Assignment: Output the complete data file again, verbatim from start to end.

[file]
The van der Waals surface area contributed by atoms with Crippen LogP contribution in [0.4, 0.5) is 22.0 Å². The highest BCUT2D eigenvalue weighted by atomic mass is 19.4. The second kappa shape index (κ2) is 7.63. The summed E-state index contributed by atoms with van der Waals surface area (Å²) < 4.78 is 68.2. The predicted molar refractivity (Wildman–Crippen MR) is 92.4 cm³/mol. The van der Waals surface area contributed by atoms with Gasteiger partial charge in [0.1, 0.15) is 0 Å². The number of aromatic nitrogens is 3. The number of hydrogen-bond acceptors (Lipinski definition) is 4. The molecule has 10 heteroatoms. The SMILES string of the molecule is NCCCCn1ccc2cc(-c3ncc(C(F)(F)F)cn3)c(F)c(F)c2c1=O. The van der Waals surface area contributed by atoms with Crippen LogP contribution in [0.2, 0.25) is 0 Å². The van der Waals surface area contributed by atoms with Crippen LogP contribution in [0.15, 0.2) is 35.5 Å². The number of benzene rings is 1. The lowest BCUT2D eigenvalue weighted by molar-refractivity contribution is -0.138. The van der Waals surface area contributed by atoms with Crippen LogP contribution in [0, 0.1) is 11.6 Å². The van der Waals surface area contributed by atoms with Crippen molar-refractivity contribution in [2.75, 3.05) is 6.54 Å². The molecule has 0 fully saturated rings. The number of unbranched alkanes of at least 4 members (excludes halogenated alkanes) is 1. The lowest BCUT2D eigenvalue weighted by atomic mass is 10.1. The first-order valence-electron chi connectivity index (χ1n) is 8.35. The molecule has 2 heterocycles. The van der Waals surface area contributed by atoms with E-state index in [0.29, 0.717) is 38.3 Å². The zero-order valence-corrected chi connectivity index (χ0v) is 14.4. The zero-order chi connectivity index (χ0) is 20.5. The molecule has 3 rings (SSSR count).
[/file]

The van der Waals surface area contributed by atoms with Crippen LogP contribution in [0.4, 0.5) is 22.0 Å². The highest BCUT2D eigenvalue weighted by atomic mass is 19.4. The second kappa shape index (κ2) is 7.63. The summed E-state index contributed by atoms with van der Waals surface area (Å²) < 4.78 is 68.2. The predicted molar refractivity (Wildman–Crippen MR) is 92.4 cm³/mol. The van der Waals surface area contributed by atoms with Gasteiger partial charge in [0.1, 0.15) is 0 Å². The number of aromatic nitrogens is 3. The number of hydrogen-bond acceptors (Lipinski definition) is 4. The molecule has 10 heteroatoms. The SMILES string of the molecule is NCCCCn1ccc2cc(-c3ncc(C(F)(F)F)cn3)c(F)c(F)c2c1=O. The van der Waals surface area contributed by atoms with Crippen LogP contribution in [0.2, 0.25) is 0 Å². The van der Waals surface area contributed by atoms with Crippen LogP contribution in [0.15, 0.2) is 35.5 Å². The number of benzene rings is 1. The lowest BCUT2D eigenvalue weighted by molar-refractivity contribution is -0.138. The van der Waals surface area contributed by atoms with Crippen LogP contribution in [0, 0.1) is 11.6 Å². The van der Waals surface area contributed by atoms with Crippen molar-refractivity contribution in [2.75, 3.05) is 6.54 Å². The molecule has 0 fully saturated rings. The number of unbranched alkanes of at least 4 members (excludes halogenated alkanes) is 1. The lowest BCUT2D eigenvalue weighted by atomic mass is 10.1. The first-order valence-electron chi connectivity index (χ1n) is 8.35. The molecule has 2 heterocycles. The van der Waals surface area contributed by atoms with E-state index in [0.29, 0.717) is 38.3 Å². The zero-order valence-corrected chi connectivity index (χ0v) is 14.4. The zero-order chi connectivity index (χ0) is 20.5. The molecule has 3 rings (SSSR count).